Will the bridge between the mild-mannered Porsche Cayenne S and its fire-breathing Turbo cousin be bridged by the new GTS model?
On the face of it, you’d be forgiven for wondering whether there is a place for a model such as the Cayenne GTS in Porsche’s Cayenne range. Think about it; the frugally minded are catered for by the capable diesel and hybrid models, the V6 offers a bit more grunt while not causing the folks at OPEC to crack open the bubbly, the S is a refined creature that’s as happy scrambling over rough terrain as it is showing a clean pair of heels to most performance cars, while the Turbo and the upcoming S Turbo apex models are the no-compromise options serving up jaw-dropping performance and price tags to match.
It may look like an expansive line-up, but is there a viable gap between the V8 S and the fire-breathing Turbo, and this is where Porsche posts its GTS as a viable span.
Given its task of treading between the subtle S and the more overt Turbo, There’s always potential for a GTS model to stray too far either side of the line. Larger intakes on a revised front apron, LED lights based on those of the Turbo, Black bezelling around the windows and headlamps, more pronounced side skirts, black tinting on the brakelamps and twin tailpipes, 20-inch alloy wheels and a twin-wing roof spoiler – on paper, at least – may not sound too tasteful but the Cayenne GTS carries them off neatly. The cabin is as solid and ergonomically sound as you’d expect and the addition of swathes of Alcantara and supportive GTS sports seats with 8-way electrical adjustment add a touch of sportiness without being too shouty.
The 4,8-litre V8 is based on the unit doing service in the Cayenne S, but has undergone a number of revisions to the camshaft and intake valve lift to liberate 309 kW and 515 N.m of toque (15 kW and 15 N.m up on the S), essentially making it the most powerful naturally aspirated petrol engine in the Cayenne line-up. This unit is coupled with Porsche’s 8-speed Tiptronic transmission and is capable of propelling the GTS from standstill to 100 km/h in 5,7 seconds on the way to a 261 km/h top whack. Porsche even claims that this model’s average fuel consumption figure is only 0,2 L/100 km more than that of the S. To give the GTS some additional aural grunt, Porsche has fitted this unit with a Sound Symposer comprising a pair of resonance channels terminating at the base of the A pillars, through which the exhaust note is channelled. The result is a satisfying burble when left to its own devices and an addictive, hard-edged growl when the sport button is pressed and the accelerator stowed flat.
On the road:
The GTS is one of those cars that remind you just how satisfying a large-displacement naturally aspirated V8 engine can be. Power delivery is linear and the gearbox, with its shortened changes and final drive ratios, drops cogs willingly to keep that rev-happy motor on the boil when pressing on. Our air-suspended test unit managed to rein in body roll to an impressive degree in its sport setting, ensuring that the car felt fantastically planted at high speeds, but its stiffness transmitted larger road scars through the cabin with an audible thud. Switch to comfort, however, and even with its 20-inch rims on low-profile rubber it manages to iron out all but the very worst corrugations. Refinement is generally good, but there is some noticeable tyre noise when the speeds pick up. With the engine’s soundtrack, good levels of feedback and responsiveness from the helm, bags of grip and the ability to inspire confidence when aggressively engaging challenging backroads, you briefly forget that you’re piloting a two-ton SUV. Is it any good off-road? Admittedly our test route didn’t take in any rough stuff, but if you take into consideration the road-biased tyre/rim combination and take a circumspect approach it should prove fairly capable for a performance-oriented SUV.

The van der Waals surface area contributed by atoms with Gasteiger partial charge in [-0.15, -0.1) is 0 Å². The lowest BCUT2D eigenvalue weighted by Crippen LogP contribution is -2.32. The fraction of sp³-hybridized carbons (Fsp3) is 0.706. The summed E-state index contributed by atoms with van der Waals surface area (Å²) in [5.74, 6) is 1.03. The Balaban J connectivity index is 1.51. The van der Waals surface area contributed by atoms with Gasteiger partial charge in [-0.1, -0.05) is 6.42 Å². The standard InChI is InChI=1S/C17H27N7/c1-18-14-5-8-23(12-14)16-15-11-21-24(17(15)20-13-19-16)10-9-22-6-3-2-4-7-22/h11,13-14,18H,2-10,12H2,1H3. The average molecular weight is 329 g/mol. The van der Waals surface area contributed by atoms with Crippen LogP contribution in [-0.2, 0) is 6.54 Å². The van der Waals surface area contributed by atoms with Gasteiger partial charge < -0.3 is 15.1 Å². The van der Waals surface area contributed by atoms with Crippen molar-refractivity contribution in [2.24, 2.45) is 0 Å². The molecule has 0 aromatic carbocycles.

The GTS manages to balance a good degree of civility with just enough on-demand brutishness to make it broadly appealing. A fiddle on Porsche’s model configurator also reveals that, as an overall package, it even manages to marginally undercut an S with equivalent specification. If you’re looking for something with a bit more aural/visual impact but don’t need the tectonic plate-shifting power of the Turbo, the GTS could well fit the bill.
Model: Porsche Cayenne GTS Tiptronic
Engine: 4,8-litre, V8 petrol
Power: 390 kW at 3 500 r/min
Torque: 515 N.m at 3 600 r/min
0-100 km/h: 5,7 seconds
Fuel consumption: 10,7 L/100 km
CO2: 251 g/km
Top speed: 261 km/h
Price: R983 000 (R1 030 000 with 5 years maintenance plan)
Maintenance plan: 3 years/90 000 km (5 years optional)